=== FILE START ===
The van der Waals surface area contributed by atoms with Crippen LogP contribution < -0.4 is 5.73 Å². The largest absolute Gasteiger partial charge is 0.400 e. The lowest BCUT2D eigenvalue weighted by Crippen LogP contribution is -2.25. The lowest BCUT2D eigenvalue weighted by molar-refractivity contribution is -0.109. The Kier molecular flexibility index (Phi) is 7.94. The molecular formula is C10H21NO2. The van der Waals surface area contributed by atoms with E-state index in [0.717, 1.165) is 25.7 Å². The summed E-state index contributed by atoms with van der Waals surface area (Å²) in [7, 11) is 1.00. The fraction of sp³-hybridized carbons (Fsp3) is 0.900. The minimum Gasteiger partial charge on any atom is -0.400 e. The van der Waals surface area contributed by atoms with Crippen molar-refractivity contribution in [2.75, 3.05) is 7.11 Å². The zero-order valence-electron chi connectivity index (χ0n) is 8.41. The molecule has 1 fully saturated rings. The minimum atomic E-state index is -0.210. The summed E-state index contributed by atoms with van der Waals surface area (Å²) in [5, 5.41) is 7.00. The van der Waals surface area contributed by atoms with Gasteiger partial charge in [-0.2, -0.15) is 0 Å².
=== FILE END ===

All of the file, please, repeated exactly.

The van der Waals surface area contributed by atoms with Crippen LogP contribution < -0.4 is 5.73 Å². The largest absolute Gasteiger partial charge is 0.400 e. The lowest BCUT2D eigenvalue weighted by Crippen LogP contribution is -2.25. The lowest BCUT2D eigenvalue weighted by molar-refractivity contribution is -0.109. The Kier molecular flexibility index (Phi) is 7.94. The molecular formula is C10H21NO2. The van der Waals surface area contributed by atoms with E-state index in [0.717, 1.165) is 25.7 Å². The summed E-state index contributed by atoms with van der Waals surface area (Å²) in [7, 11) is 1.00. The fraction of sp³-hybridized carbons (Fsp3) is 0.900. The minimum Gasteiger partial charge on any atom is -0.400 e. The van der Waals surface area contributed by atoms with Crippen molar-refractivity contribution in [2.75, 3.05) is 7.11 Å². The zero-order valence-electron chi connectivity index (χ0n) is 8.41. The molecule has 1 fully saturated rings. The minimum atomic E-state index is -0.210. The summed E-state index contributed by atoms with van der Waals surface area (Å²) in [5, 5.41) is 7.00. The van der Waals surface area contributed by atoms with Gasteiger partial charge in [-0.2, -0.15) is 0 Å².